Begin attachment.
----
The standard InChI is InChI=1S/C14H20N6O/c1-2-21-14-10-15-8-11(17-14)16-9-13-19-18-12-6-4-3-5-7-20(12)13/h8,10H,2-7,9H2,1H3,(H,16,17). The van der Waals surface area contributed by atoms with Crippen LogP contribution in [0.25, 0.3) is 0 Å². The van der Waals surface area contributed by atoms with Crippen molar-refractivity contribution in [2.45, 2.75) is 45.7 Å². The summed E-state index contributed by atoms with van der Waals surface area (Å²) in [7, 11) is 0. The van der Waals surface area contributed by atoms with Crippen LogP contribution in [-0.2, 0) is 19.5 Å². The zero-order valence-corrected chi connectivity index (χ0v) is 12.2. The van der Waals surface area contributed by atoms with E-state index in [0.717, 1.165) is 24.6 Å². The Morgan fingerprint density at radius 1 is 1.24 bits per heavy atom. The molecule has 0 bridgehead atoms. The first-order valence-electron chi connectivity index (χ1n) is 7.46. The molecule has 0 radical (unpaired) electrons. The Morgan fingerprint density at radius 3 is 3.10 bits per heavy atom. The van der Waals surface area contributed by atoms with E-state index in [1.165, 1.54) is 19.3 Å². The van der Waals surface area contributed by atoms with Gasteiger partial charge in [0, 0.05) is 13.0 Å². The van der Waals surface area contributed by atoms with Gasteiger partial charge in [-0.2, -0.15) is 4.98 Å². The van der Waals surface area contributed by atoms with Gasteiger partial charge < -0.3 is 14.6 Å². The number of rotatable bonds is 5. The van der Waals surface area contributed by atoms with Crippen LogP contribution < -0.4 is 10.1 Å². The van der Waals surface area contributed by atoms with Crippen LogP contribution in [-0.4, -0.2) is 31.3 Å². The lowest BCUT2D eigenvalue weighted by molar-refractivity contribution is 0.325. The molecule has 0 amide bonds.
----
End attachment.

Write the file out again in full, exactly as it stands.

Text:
The standard InChI is InChI=1S/C14H20N6O/c1-2-21-14-10-15-8-11(17-14)16-9-13-19-18-12-6-4-3-5-7-20(12)13/h8,10H,2-7,9H2,1H3,(H,16,17). The van der Waals surface area contributed by atoms with Crippen LogP contribution in [0.25, 0.3) is 0 Å². The van der Waals surface area contributed by atoms with Crippen molar-refractivity contribution in [2.45, 2.75) is 45.7 Å². The summed E-state index contributed by atoms with van der Waals surface area (Å²) in [7, 11) is 0. The van der Waals surface area contributed by atoms with Crippen LogP contribution in [-0.2, 0) is 19.5 Å². The zero-order valence-corrected chi connectivity index (χ0v) is 12.2. The van der Waals surface area contributed by atoms with E-state index in [0.717, 1.165) is 24.6 Å². The Morgan fingerprint density at radius 1 is 1.24 bits per heavy atom. The molecule has 0 bridgehead atoms. The first-order valence-electron chi connectivity index (χ1n) is 7.46. The molecule has 0 radical (unpaired) electrons. The Morgan fingerprint density at radius 3 is 3.10 bits per heavy atom. The van der Waals surface area contributed by atoms with E-state index in [1.165, 1.54) is 19.3 Å². The van der Waals surface area contributed by atoms with Gasteiger partial charge in [0, 0.05) is 13.0 Å². The van der Waals surface area contributed by atoms with Gasteiger partial charge in [-0.2, -0.15) is 4.98 Å². The van der Waals surface area contributed by atoms with Gasteiger partial charge < -0.3 is 14.6 Å². The number of rotatable bonds is 5. The van der Waals surface area contributed by atoms with Crippen LogP contribution < -0.4 is 10.1 Å². The van der Waals surface area contributed by atoms with Crippen LogP contribution in [-0.4, -0.2) is 31.3 Å². The lowest BCUT2D eigenvalue weighted by molar-refractivity contribution is 0.325. The molecule has 0 amide bonds.